From Oluseye Ojo, Ibadan
In a bid to overcome severe food crisis, hunger, malnutrition, unemployment and poverty threatening the future of Nigeria and African continent, Governor Seyi Makinde of Oyo State is set to inaugurate Africa’s first agricultural electronic centre in Ibadan, the state capital, towards achieving food security.
This came as the current population of Nigeria is put at over 210million as of Monday April 19, 2021 and African population was also put at over 1.3billion, based on Worldometer elaboration of the latest United Nations data. Nigeria is ranked seventh in the list of countries by population, while Africa ranks second among regions of the world.
The inauguration of the centre, which is slated for Thursday April 29, 2021 at Bashorun, Ibadan, is expected to attract critical stakeholders in the agricultural sector, including the Director General of the Oyo State Agribusiness Development Agency (OYSADA), Dr. Debo Akande, and top government officials. The Agricultural Electronic Centre was founded by FarmKonnect Agribusiness Plc so that precision agriculture could be promoted in Nigeria and Africa at large.
The Chief Executive Officer of FarmKonnect, Azeez Oluwole, a retired Naval Commander, told journalists in Ibadan that the electronic centre has two components, which are FarmKonnect Agricultural Electronic Extension Service Centre (FAgEX) and FarmKonnect Institute for Data and Agribusiness Studies (FIDAS) with specific goals to provide input services to stakeholders in the agricultural vale chains through Information Technology, training, research and business/professional consulting.
Oluwole, who noted that food is a form of security as hungry people could easily take to criminal activities, noted that the age long primitive approach to farming in Africa must give way progressively to a modern system because the primitive practice is unsustainable.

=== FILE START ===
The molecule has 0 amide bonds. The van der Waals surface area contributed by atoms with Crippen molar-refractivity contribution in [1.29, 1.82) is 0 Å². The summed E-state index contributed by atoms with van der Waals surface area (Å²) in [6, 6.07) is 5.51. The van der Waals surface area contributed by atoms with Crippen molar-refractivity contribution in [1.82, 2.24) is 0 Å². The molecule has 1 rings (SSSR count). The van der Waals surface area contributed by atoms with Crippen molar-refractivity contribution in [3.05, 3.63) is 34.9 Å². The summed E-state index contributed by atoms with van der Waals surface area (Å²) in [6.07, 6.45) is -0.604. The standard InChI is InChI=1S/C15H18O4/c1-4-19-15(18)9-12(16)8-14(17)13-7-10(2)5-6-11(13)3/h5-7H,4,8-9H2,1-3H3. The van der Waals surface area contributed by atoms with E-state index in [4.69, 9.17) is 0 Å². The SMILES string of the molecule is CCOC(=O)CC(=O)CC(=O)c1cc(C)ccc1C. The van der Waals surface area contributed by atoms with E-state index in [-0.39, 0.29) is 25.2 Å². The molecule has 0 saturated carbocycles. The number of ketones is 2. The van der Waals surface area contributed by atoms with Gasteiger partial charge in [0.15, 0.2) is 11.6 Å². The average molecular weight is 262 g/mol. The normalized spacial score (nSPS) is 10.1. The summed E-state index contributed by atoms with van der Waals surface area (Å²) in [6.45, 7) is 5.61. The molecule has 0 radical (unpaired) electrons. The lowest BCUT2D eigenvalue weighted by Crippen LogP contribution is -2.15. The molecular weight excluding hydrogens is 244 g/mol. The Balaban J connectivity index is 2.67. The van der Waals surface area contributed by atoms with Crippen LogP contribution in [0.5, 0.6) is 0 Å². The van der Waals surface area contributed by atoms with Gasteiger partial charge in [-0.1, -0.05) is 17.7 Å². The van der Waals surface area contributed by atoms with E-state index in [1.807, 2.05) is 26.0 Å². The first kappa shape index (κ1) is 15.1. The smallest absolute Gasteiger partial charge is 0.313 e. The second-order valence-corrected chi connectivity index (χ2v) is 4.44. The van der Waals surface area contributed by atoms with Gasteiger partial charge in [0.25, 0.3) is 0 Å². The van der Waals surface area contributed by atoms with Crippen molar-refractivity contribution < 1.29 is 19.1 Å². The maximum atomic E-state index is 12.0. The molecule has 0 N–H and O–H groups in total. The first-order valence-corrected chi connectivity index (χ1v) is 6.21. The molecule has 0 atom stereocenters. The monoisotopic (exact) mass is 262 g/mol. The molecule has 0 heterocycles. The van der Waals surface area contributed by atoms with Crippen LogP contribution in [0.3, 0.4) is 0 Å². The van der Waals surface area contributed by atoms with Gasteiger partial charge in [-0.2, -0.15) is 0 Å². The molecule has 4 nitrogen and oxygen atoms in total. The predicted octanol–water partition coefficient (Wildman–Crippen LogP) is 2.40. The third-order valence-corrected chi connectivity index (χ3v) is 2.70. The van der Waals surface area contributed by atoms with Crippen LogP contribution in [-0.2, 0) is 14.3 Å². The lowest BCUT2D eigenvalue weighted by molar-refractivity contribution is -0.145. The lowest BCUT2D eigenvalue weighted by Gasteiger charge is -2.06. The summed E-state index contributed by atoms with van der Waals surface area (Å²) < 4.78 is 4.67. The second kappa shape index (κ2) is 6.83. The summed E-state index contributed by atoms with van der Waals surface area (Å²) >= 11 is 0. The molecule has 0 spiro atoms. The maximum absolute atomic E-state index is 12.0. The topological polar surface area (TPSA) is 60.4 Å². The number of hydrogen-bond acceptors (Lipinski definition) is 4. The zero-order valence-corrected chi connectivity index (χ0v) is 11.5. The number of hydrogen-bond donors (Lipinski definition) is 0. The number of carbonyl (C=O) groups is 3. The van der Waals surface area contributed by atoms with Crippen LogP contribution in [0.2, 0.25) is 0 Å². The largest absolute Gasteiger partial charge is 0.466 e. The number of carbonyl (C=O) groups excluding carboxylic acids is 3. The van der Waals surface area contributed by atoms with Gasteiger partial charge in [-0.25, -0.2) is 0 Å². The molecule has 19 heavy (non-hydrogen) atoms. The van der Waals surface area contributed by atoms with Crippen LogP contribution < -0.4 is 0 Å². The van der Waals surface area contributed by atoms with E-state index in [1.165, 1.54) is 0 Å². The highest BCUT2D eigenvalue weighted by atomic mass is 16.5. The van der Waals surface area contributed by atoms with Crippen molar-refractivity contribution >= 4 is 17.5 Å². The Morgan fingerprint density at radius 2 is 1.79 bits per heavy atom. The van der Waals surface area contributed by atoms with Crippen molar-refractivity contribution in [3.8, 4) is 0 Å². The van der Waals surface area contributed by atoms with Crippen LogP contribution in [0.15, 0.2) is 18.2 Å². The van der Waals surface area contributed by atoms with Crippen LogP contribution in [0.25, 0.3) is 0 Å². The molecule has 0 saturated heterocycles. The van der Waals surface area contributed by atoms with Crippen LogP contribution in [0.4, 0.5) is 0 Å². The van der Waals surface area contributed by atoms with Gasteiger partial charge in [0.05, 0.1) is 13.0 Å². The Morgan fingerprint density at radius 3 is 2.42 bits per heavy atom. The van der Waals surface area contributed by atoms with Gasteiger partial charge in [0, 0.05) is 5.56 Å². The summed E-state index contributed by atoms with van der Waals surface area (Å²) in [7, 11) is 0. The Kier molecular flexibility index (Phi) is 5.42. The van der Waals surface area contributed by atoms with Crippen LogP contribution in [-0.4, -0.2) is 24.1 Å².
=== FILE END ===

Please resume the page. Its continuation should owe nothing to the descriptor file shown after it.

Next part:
He urged policy makers and other stakeholders in the agricultural sector to adopt electronic data for the development of agriculture with a view to overcoming the palpable fear of food insecurity in Nigeria and the entire continent.
Oluwole noted that the United Nation’s Food and Agriculture Organisation (FAO) has declared that by the year 2050, the world will have about 9.1 billion people to feed, addng that Africa must be part of efforts to address the food requirement to cater for the projected population.
“FarmKonnect Agricultural Electronic Extension Service Centre (FAgEX) is established with the intent to accelerate controlled environment farming practices in Africa. Leveraging modern technologies such as satellite imagery, drones, electro-optic systems, global positioning system, geographic information system, on-site sensors, etc.
“FAgEX will enable us to monitor and receive live feeds from all our farms and greenhouses anywhere in Africa. With this initiative, we can also control certain operations such as irrigation and humidification remotely. This is first of its kind on African soil.
“Africa is particularly threatened by its exponential population growth compared to its food production capacity. For Africa to reduce the challenge of poverty and the population of the malnourished, there should be deliberate effort to increase food production significantly.
“Africa is home to over 60 per cent of the world’s arable land, yet it is the most malnourished continent in the world. With a population growth rate of 2.7 per cent every year, the sub-Saharan African population is projected to hit 2.5 billion by 2050 from the current figure of 1.25 billion. Unless stakeholders begin to take concerted efforts to salvage the problem, the future of Africa is threatened with severe food crisis, hunger, malnutrition,unemployment and poverty.
“No doubt, the ability of the people to have access to affordable nutritious food is an indication of economic prosperity for a nation. However, achieving food security in a sustainable way requires incremental innovations and a strong political will to create enabling environment for entrepreneurship to thrive .One direction that farmers and agricultural experts must be encouraged to explore to reach wider possibilities in the food supply chain is the big data ecosystem.
“The ongoing data explosion has disrupted the way we normally see or do things. In the last few years, there has been evidences of a new awakening in the ways we grow crops, rare animals and produce foods due to the growing capacity of stakeholders across the different agricultural value chain to leverage data for smart-farming. Major developments in the industry have been recorded with the application of the big data and digital technologies.
“Through this innovation, agricultural success stories no longer depend on having favourable natural forces like rainfall and so on. The integration of cloud computing and big data for smart farming has ensured a wider repository of knowledge that contains various data points including weather, irrigation practices, plants nutrient requirements, pesticide application and several other farming techniques which enable farmers to make informed decisions and outsmart nature.”